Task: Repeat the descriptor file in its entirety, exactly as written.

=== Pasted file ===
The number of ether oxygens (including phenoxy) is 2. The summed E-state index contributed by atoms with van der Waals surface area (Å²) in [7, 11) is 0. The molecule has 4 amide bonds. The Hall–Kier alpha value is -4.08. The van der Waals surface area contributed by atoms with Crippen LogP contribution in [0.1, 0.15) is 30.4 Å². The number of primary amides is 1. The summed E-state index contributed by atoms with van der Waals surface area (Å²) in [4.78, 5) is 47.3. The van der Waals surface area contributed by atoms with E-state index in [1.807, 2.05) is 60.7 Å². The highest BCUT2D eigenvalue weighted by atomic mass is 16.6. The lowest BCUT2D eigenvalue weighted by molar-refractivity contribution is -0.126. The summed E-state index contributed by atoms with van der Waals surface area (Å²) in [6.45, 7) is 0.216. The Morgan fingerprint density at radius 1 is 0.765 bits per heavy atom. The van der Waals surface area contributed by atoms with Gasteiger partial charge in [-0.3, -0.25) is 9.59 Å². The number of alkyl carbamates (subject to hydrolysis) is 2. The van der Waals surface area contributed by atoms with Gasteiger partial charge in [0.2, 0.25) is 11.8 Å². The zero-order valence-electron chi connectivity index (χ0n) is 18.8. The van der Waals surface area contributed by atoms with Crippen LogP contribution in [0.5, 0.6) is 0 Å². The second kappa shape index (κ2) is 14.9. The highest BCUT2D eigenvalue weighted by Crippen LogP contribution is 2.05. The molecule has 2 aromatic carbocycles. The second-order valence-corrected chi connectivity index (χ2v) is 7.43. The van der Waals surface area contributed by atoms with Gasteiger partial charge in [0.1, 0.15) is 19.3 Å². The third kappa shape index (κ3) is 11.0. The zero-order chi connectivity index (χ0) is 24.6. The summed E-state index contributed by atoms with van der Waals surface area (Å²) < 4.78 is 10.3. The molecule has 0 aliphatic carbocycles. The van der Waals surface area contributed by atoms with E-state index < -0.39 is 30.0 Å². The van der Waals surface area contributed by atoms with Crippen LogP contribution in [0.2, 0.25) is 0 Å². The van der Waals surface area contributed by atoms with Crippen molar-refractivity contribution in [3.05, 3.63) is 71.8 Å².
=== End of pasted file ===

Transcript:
The number of ether oxygens (including phenoxy) is 2. The summed E-state index contributed by atoms with van der Waals surface area (Å²) in [7, 11) is 0. The molecule has 4 amide bonds. The Hall–Kier alpha value is -4.08. The van der Waals surface area contributed by atoms with Crippen LogP contribution in [0.1, 0.15) is 30.4 Å². The number of primary amides is 1. The summed E-state index contributed by atoms with van der Waals surface area (Å²) in [4.78, 5) is 47.3. The van der Waals surface area contributed by atoms with E-state index in [1.807, 2.05) is 60.7 Å². The highest BCUT2D eigenvalue weighted by atomic mass is 16.6. The lowest BCUT2D eigenvalue weighted by molar-refractivity contribution is -0.126. The summed E-state index contributed by atoms with van der Waals surface area (Å²) in [6.45, 7) is 0.216. The Morgan fingerprint density at radius 1 is 0.765 bits per heavy atom. The van der Waals surface area contributed by atoms with Gasteiger partial charge in [-0.3, -0.25) is 9.59 Å². The number of alkyl carbamates (subject to hydrolysis) is 2. The van der Waals surface area contributed by atoms with Gasteiger partial charge in [0.2, 0.25) is 11.8 Å². The zero-order valence-electron chi connectivity index (χ0n) is 18.8. The van der Waals surface area contributed by atoms with Crippen LogP contribution in [0.5, 0.6) is 0 Å². The second kappa shape index (κ2) is 14.9. The highest BCUT2D eigenvalue weighted by Crippen LogP contribution is 2.05. The molecule has 2 aromatic carbocycles. The second-order valence-corrected chi connectivity index (χ2v) is 7.43. The van der Waals surface area contributed by atoms with Gasteiger partial charge in [0.1, 0.15) is 19.3 Å². The third kappa shape index (κ3) is 11.0. The zero-order chi connectivity index (χ0) is 24.6. The summed E-state index contributed by atoms with van der Waals surface area (Å²) < 4.78 is 10.3. The molecule has 0 aliphatic carbocycles. The van der Waals surface area contributed by atoms with E-state index < -0.39 is 30.0 Å². The van der Waals surface area contributed by atoms with Crippen LogP contribution in [0.2, 0.25) is 0 Å². The van der Waals surface area contributed by atoms with Crippen molar-refractivity contribution in [3.05, 3.63) is 71.8 Å².